August 3, 2017: Journal of Pediatric and Adolescent Gynecology
https://www.readbyqxmd.com/read/28768699/use-of-a-23-hour-emergency-department-observation-unit-for-the-management-of-patients-with-toxic-exposures
#14
Rupeng Mong, Gabriel Joseph Arciaga, Hock Heng Tan
BACKGROUND: A significant proportion of patients with toxic exposures presenting to the ED require admission. However, most will improve within 24 hours, and so could potentially be managed in a short-stay observation unit. We describe the management and outcomes of these patients in a 23-hour ED observation unit (EDOU). METHODS: A retrospective chart review of all patients with toxic exposures admitted to the EDOU in Singapore between 1 April 2013 and 31 March 2015 was performed...
August 2, 2017: Emergency Medicine Journal: EMJ
https://www.readbyqxmd.com/read/28758605/rescue-extracorporeal-membrane-oxygenation-therapy-in-methamphetamine-toxicity
#15
Laura K Morrison, J Kromm, J Gaudet, D Zuege, B Button, F Warshawski, S N Lucyk
Complications related to methamphetamine use and abuse are common presentations seen in the emergency department. Standard management focuses on addressing the central nervous system and cardiovascular effects with the use of sedation and hemodynamic support. We describe a case report of a patient with methamphetamine toxicity and subsequent severe cardiomyopathy refractory to conventional management that responded to cardiovascular support with extracorporeal membrane oxygenation therapy (ECMO). A 22-year-old female was admitted in severe cardiogenic shock following intravenous administration of methamphetamine and oral fentanyl use...
July 31, 2017: CJEM
https://www.readbyqxmd.com/read/28754357/what-is-the-utility-of-end-tidal-capnography-for-procedural-sedation-and-analgesia-in-the-emergency-department
#16
EDITORIAL
Michael Gottlieb, Melissa Rice
No abstract text is available yet for this article.
July 26, 2017: Annals of Emergency Medicine
https://www.readbyqxmd.com/read/28750729/-preparation-of-sedation-analgesia-procedures-in-spanish-paediatric-emergency-departments-a-descriptive-study
#17
Concepción Míguez, Niki Oikonomopoulou, Jorge Lorente, Paula Vázquez
INTRODUCTION: The objective of this study was to describe the current practice regarding the preparation of the sedation-analgesia (SA) procedures performed in the paediatric emergency centres in Spain. MATERIAL AND METHODS: A multicentre, observational and prospective analytical study was carried out on the SA procedures that were performed on children under 18 years-old in 18 paediatric emergency departments between February 2015 and January 2016. RESULTS: A total of 658 SA procedures were registered in 18 hospitals of Spain, most of them to children older than 24 months...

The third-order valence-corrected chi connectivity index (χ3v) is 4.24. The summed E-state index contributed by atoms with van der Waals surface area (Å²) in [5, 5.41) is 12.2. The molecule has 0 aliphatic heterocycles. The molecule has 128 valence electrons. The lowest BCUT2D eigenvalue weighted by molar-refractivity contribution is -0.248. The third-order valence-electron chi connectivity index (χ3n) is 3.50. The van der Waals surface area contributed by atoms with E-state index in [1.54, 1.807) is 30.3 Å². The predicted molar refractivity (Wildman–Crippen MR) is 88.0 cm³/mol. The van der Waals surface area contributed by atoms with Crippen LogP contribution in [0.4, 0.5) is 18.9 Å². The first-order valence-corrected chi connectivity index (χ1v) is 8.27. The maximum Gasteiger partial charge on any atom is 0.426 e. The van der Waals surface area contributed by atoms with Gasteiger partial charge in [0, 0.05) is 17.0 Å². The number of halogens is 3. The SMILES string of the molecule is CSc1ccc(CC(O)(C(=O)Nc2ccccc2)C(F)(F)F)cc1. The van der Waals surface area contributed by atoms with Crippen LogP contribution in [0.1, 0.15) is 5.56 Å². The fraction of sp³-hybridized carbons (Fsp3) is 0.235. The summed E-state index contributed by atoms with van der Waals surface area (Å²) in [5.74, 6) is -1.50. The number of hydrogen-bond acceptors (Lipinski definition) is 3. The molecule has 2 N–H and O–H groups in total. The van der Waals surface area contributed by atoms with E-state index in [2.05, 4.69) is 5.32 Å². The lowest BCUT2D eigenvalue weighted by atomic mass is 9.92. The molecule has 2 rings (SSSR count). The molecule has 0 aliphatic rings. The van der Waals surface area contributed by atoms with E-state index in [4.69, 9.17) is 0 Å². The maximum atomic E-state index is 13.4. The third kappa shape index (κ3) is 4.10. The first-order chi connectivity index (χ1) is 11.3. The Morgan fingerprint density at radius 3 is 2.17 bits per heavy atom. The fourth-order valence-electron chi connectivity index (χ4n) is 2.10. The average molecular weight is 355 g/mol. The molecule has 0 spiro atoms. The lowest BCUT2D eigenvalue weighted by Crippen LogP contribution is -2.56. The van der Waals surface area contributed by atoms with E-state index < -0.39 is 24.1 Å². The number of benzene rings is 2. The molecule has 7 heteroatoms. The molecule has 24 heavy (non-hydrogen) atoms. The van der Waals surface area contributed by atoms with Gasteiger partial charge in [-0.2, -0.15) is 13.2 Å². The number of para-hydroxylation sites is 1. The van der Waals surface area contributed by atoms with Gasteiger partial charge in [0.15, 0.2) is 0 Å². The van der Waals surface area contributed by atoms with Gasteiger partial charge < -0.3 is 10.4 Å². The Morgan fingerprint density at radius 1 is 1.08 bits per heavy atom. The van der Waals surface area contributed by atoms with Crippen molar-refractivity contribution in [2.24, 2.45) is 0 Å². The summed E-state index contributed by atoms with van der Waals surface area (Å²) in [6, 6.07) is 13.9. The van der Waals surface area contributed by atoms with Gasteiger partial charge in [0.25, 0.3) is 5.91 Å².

July 24, 2017: Anales de Pediatría: Publicación Oficial de la Asociación Española de Pediatría (A.E.P.)
https://www.readbyqxmd.com/read/28729305/biomechanical-reposition-techniques-in-anterior-shoulder-dislocation-a-randomised-multicentre-clinical-trial-the-brasd-trial-protocol
#18
David N Baden, Martijn H Roetman, Tom Boeije, Floris Roodheuvel, Nieke Mullaart-Jansen, Suzanne Peeters, Mike D Burg
INTRODUCTION: Glenohumeral (shoulder) dislocations are the most common large joint dislocations seen in the emergency department (ED). They cause pain, often severe, and require timely interventions to minimise discomfort and tissue damage. Commonly used reposition or relocation techniques often involve traction and/or leverage. These techniques have high success rates but may be painful and time consuming. They may also cause complications. Recently, other techniques-the biomechanical reposition techniques (BRTs)-have become more popular since they may cause less pain, require less time and cause fewer complications...
July 20, 2017: BMJ Open
https://www.readbyqxmd.com/read/28701350/effectiveness-of-interventions-to-improve-medication-use-during-rapid-sequence-intubation-in-a-pediatric-emergency-department
#19
Michelle C Caruso, Jenna R Dyas, Matthew R Mittiga, Andrea S Rinderknecht, Benjamin T Kerrey
PURPOSE: Results of a study to determine whether checklist-based interventions improved the selection and administration of rapid-sequence intubation (RSI) medications in a pediatric emergency department (ED) are reported. METHODS: A retrospective study of data collected during a quality-improvement project was conducted. Data sources included the electronic health record and video review. The central intervention was use of a 21-item RSI checklist, which included guidance for the physician team leader on medication selection and timing...
July 12, 2017: American Journal of Health-system Pharmacy: AJHP
https://www.readbyqxmd.com/read/28697164/the-use-safety-and-efficacy-of-olanzapine-in-a-level-i-pediatric-trauma-center-emergency-department-over-a-10-year-period
#20
Jon B Cole, Lauren R Klein, Ashley M Strobel, Stephane R Blanchard, Rebecca Nahum, Marc L Martel
OBJECTIVES: Olanzapine is a second-generation antipsychotic increasingly used in emergency medicine for many indications. Literature on its use in children is sparse. Our objectives were to describe the use, safety, and efficacy of olanzapine in pediatric emergency patients. METHODS: A structured chart review was performed of patients 18 years old or younger receiving olanzapine from 2007 to 2016 in the emergency department of a pediatric level I trauma center. RESULTS: A total of 285 children received olanzapine...
July 11, 2017: Pediatric Emergency Care